Cancer drugs fund 'has done more harm than good'

“The Cancer Drugs Fund has been one of the most poorly thought-through pieces of health public policy”

Click to follow
Indy Lifestyle Online

The Government’s flagship Cancer Drugs Fund discriminates against patients who do not have the disease and has done “more harm than good”, doctors and health economists have claimed.

Experts said patients would have been better served if the millions of pounds ring-fenced for life-extending cancer drugs had been made available to the wider NHS. The fund, which is administered by NHS England and has been increased from £200m to £280m this year, is guaranteed until March 2016, by which time it will have cost £1.16bn.

A decision on 42 drugs that are being reassessed for inclusion in the fund will be announced on Monday. A number of pharmaceutical companies have already protested that their drugs have been taken off the list of fundable treatments, and a number are understood to be threatening legal action. Twelve new drugs are also being considered, with the NHS saying the new list of treatments will “do more for patients”. However, there are growing concerns about the fund’s sustainability.

All other decisions on the drugs and treatments that NHS patients should receive are made by the National Institute of Health and Care Excellence (Nice). The Cancer Drugs Fund in effect bypasses Nice, and is available only to patients in England. “The Cancer Drugs Fund has been one of the most poorly thought-through pieces of health public policy,” said Professor Richard Sullivan, director of the Institute of Cancer Policy. “The rationale of setting this up only for cancer was poor.”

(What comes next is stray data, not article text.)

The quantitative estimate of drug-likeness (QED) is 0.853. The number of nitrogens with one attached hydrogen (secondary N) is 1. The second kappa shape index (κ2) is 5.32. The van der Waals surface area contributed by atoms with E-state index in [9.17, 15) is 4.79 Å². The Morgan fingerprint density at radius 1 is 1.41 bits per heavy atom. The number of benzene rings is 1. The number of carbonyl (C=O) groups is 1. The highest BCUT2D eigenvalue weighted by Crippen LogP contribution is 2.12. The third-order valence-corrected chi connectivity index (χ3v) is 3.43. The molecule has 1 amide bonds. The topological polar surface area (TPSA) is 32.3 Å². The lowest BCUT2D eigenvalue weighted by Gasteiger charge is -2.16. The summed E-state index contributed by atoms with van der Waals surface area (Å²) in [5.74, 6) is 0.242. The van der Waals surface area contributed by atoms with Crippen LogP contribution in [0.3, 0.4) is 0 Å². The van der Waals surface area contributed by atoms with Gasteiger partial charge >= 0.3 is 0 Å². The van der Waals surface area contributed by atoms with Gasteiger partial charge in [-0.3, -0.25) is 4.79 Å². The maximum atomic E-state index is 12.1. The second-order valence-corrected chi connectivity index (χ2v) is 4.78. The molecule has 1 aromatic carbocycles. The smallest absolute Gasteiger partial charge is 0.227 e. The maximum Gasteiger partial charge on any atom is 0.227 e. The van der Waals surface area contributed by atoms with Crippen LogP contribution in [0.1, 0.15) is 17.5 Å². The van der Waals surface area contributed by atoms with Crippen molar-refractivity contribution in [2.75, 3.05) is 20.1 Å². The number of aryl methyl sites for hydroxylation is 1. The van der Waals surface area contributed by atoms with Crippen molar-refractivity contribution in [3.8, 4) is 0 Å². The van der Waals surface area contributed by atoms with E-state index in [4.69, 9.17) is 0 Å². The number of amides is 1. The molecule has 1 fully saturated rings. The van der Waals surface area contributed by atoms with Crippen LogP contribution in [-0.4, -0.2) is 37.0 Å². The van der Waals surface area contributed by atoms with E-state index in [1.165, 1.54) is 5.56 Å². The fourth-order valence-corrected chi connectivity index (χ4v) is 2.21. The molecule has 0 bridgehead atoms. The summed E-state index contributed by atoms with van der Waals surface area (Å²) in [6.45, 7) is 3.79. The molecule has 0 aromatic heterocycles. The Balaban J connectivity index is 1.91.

Dr Mangesh Thorat, a research fellow at the Centre for Cancer Prevention at Queen Mary, University of London, said that as a clinician he was happy to see the fund provide otherwise inaccessible treatments to his patients at the end of life. But he added: “This fund not only undermines Nice but also discriminates against patients in similar situations who have diseases other than cancer.”

The Department of Health said: “NHS England is currently working to ensure that the very latest, most clinically effective drugs can be made available to patients.”